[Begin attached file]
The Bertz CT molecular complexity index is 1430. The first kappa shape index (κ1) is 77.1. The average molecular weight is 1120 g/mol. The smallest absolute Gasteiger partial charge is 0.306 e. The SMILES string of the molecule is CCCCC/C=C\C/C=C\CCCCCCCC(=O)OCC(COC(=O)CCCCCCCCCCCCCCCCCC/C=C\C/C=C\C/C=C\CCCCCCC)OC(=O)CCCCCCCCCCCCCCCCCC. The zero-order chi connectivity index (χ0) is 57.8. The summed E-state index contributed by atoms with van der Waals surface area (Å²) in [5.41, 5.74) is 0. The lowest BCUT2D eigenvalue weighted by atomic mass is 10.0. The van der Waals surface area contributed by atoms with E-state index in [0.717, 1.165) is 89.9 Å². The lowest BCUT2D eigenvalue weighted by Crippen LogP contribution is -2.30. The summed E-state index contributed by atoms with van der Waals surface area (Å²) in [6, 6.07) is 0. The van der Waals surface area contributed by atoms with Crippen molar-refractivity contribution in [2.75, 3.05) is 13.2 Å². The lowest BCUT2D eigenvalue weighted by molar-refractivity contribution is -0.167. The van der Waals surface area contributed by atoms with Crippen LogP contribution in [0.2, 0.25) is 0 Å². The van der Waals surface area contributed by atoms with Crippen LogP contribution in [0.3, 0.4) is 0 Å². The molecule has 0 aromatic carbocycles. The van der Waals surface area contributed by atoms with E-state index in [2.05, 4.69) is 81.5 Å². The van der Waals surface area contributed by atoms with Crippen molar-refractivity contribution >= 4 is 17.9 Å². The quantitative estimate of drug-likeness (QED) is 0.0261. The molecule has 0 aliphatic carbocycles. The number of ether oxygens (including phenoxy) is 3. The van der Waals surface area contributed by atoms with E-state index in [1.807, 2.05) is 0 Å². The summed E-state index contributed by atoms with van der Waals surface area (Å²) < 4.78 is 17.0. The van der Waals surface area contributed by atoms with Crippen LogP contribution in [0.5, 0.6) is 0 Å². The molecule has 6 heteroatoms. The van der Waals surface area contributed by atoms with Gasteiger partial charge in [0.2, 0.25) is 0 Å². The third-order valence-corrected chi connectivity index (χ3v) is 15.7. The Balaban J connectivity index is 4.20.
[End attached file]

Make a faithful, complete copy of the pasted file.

The Bertz CT molecular complexity index is 1430. The first kappa shape index (κ1) is 77.1. The average molecular weight is 1120 g/mol. The smallest absolute Gasteiger partial charge is 0.306 e. The SMILES string of the molecule is CCCCC/C=C\C/C=C\CCCCCCCC(=O)OCC(COC(=O)CCCCCCCCCCCCCCCCCC/C=C\C/C=C\C/C=C\CCCCCCC)OC(=O)CCCCCCCCCCCCCCCCCC. The zero-order chi connectivity index (χ0) is 57.8. The summed E-state index contributed by atoms with van der Waals surface area (Å²) in [5.41, 5.74) is 0. The lowest BCUT2D eigenvalue weighted by atomic mass is 10.0. The van der Waals surface area contributed by atoms with E-state index in [0.717, 1.165) is 89.9 Å². The lowest BCUT2D eigenvalue weighted by Crippen LogP contribution is -2.30. The summed E-state index contributed by atoms with van der Waals surface area (Å²) in [6, 6.07) is 0. The van der Waals surface area contributed by atoms with Crippen molar-refractivity contribution in [2.75, 3.05) is 13.2 Å². The lowest BCUT2D eigenvalue weighted by molar-refractivity contribution is -0.167. The van der Waals surface area contributed by atoms with Crippen LogP contribution in [0.2, 0.25) is 0 Å². The van der Waals surface area contributed by atoms with Crippen LogP contribution in [0.3, 0.4) is 0 Å². The molecule has 0 aromatic carbocycles. The van der Waals surface area contributed by atoms with E-state index in [2.05, 4.69) is 81.5 Å². The van der Waals surface area contributed by atoms with Crippen molar-refractivity contribution >= 4 is 17.9 Å². The quantitative estimate of drug-likeness (QED) is 0.0261. The molecule has 0 aliphatic carbocycles. The number of ether oxygens (including phenoxy) is 3. The van der Waals surface area contributed by atoms with E-state index in [1.807, 2.05) is 0 Å². The summed E-state index contributed by atoms with van der Waals surface area (Å²) < 4.78 is 17.0. The van der Waals surface area contributed by atoms with Crippen LogP contribution in [0.5, 0.6) is 0 Å². The molecule has 6 heteroatoms. The van der Waals surface area contributed by atoms with Gasteiger partial charge in [0.2, 0.25) is 0 Å². The third-order valence-corrected chi connectivity index (χ3v) is 15.7. The Balaban J connectivity index is 4.20.